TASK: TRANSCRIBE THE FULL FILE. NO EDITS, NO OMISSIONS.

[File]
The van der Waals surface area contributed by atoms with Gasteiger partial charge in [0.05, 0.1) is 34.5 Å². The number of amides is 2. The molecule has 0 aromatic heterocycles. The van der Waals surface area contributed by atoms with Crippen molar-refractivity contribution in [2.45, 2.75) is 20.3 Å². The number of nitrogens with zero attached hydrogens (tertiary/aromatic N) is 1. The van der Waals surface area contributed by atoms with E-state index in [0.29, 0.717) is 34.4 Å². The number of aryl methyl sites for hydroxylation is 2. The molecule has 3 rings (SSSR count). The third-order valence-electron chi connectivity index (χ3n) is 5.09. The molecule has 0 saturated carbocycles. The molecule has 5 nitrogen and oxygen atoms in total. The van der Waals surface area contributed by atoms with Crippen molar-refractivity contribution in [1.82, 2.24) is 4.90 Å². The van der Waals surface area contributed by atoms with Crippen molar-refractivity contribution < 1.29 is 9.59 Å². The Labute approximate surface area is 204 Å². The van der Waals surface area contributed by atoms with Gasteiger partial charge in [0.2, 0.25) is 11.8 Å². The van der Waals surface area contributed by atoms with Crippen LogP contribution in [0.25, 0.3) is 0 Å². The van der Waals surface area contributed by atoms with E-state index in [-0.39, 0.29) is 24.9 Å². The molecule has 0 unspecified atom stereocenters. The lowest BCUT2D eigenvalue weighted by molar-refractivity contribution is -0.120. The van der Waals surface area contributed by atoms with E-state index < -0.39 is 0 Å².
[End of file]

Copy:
The van der Waals surface area contributed by atoms with Gasteiger partial charge in [0.05, 0.1) is 34.5 Å². The number of amides is 2. The molecule has 0 aromatic heterocycles. The van der Waals surface area contributed by atoms with Crippen molar-refractivity contribution in [2.45, 2.75) is 20.3 Å². The number of nitrogens with zero attached hydrogens (tertiary/aromatic N) is 1. The van der Waals surface area contributed by atoms with E-state index in [0.29, 0.717) is 34.4 Å². The number of aryl methyl sites for hydroxylation is 2. The molecule has 3 rings (SSSR count). The third-order valence-electron chi connectivity index (χ3n) is 5.09. The molecule has 0 saturated carbocycles. The molecule has 5 nitrogen and oxygen atoms in total. The van der Waals surface area contributed by atoms with Crippen molar-refractivity contribution in [1.82, 2.24) is 4.90 Å². The van der Waals surface area contributed by atoms with Crippen molar-refractivity contribution < 1.29 is 9.59 Å². The Labute approximate surface area is 204 Å². The van der Waals surface area contributed by atoms with Gasteiger partial charge in [0.2, 0.25) is 11.8 Å². The van der Waals surface area contributed by atoms with Crippen LogP contribution in [0.25, 0.3) is 0 Å². The van der Waals surface area contributed by atoms with E-state index in [-0.39, 0.29) is 24.9 Å². The molecule has 0 unspecified atom stereocenters. The lowest BCUT2D eigenvalue weighted by molar-refractivity contribution is -0.120. The van der Waals surface area contributed by atoms with E-state index < -0.39 is 0 Å².